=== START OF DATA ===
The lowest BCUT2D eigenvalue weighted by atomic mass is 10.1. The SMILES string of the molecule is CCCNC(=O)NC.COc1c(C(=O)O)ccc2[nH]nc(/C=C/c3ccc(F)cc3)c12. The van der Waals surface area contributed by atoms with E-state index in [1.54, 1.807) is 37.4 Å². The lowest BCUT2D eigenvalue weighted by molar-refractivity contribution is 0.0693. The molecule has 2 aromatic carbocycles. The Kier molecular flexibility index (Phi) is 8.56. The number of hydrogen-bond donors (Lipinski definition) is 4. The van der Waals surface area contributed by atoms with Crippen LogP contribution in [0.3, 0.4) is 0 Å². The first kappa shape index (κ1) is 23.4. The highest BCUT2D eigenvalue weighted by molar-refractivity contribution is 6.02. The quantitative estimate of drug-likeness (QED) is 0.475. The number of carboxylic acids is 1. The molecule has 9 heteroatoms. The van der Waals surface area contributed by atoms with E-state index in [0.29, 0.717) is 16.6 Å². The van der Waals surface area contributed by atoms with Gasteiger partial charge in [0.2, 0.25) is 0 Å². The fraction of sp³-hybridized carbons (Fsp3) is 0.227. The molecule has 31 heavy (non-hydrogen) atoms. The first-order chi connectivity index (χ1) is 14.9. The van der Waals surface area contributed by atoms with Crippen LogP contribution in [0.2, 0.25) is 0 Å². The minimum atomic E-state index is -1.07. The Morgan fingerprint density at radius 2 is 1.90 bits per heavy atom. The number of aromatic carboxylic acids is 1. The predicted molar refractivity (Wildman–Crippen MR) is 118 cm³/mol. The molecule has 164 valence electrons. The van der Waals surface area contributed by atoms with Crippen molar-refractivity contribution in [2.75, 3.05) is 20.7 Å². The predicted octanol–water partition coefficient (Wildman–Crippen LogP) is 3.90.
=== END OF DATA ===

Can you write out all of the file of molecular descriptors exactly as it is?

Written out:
The lowest BCUT2D eigenvalue weighted by atomic mass is 10.1. The SMILES string of the molecule is CCCNC(=O)NC.COc1c(C(=O)O)ccc2[nH]nc(/C=C/c3ccc(F)cc3)c12. The van der Waals surface area contributed by atoms with E-state index in [1.54, 1.807) is 37.4 Å². The lowest BCUT2D eigenvalue weighted by molar-refractivity contribution is 0.0693. The molecule has 2 aromatic carbocycles. The Kier molecular flexibility index (Phi) is 8.56. The number of hydrogen-bond donors (Lipinski definition) is 4. The van der Waals surface area contributed by atoms with Crippen LogP contribution in [0.3, 0.4) is 0 Å². The first kappa shape index (κ1) is 23.4. The highest BCUT2D eigenvalue weighted by molar-refractivity contribution is 6.02. The quantitative estimate of drug-likeness (QED) is 0.475. The number of carboxylic acids is 1. The molecule has 9 heteroatoms. The van der Waals surface area contributed by atoms with E-state index in [0.29, 0.717) is 16.6 Å². The van der Waals surface area contributed by atoms with Gasteiger partial charge in [0.2, 0.25) is 0 Å². The fraction of sp³-hybridized carbons (Fsp3) is 0.227. The molecule has 31 heavy (non-hydrogen) atoms. The first-order chi connectivity index (χ1) is 14.9. The van der Waals surface area contributed by atoms with Crippen LogP contribution in [0.2, 0.25) is 0 Å². The minimum atomic E-state index is -1.07. The Morgan fingerprint density at radius 2 is 1.90 bits per heavy atom. The number of aromatic carboxylic acids is 1. The predicted molar refractivity (Wildman–Crippen MR) is 118 cm³/mol. The molecule has 164 valence electrons. The van der Waals surface area contributed by atoms with Crippen molar-refractivity contribution in [2.75, 3.05) is 20.7 Å². The predicted octanol–water partition coefficient (Wildman–Crippen LogP) is 3.90.